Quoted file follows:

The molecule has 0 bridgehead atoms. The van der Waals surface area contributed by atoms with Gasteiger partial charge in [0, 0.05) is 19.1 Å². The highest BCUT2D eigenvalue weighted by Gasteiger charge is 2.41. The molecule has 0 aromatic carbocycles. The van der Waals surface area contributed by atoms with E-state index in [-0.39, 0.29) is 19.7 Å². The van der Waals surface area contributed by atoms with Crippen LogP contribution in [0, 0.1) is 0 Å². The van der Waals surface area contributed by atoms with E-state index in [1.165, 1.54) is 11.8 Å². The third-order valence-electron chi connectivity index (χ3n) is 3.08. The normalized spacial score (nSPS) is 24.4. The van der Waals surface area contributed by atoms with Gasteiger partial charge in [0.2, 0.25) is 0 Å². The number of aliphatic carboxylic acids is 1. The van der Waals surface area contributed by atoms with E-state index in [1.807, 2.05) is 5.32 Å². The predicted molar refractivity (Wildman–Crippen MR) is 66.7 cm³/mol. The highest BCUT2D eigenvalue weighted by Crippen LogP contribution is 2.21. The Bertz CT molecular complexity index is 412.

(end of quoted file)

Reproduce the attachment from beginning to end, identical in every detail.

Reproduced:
The molecule has 0 bridgehead atoms. The van der Waals surface area contributed by atoms with Gasteiger partial charge in [0, 0.05) is 19.1 Å². The highest BCUT2D eigenvalue weighted by Gasteiger charge is 2.41. The molecule has 0 aromatic carbocycles. The van der Waals surface area contributed by atoms with E-state index in [-0.39, 0.29) is 19.7 Å². The van der Waals surface area contributed by atoms with Crippen LogP contribution in [0, 0.1) is 0 Å². The van der Waals surface area contributed by atoms with E-state index in [1.165, 1.54) is 11.8 Å². The third-order valence-electron chi connectivity index (χ3n) is 3.08. The normalized spacial score (nSPS) is 24.4. The van der Waals surface area contributed by atoms with Gasteiger partial charge in [0.2, 0.25) is 0 Å². The number of aliphatic carboxylic acids is 1. The van der Waals surface area contributed by atoms with E-state index in [1.807, 2.05) is 5.32 Å². The predicted molar refractivity (Wildman–Crippen MR) is 66.7 cm³/mol. The highest BCUT2D eigenvalue weighted by Crippen LogP contribution is 2.21. The Bertz CT molecular complexity index is 412.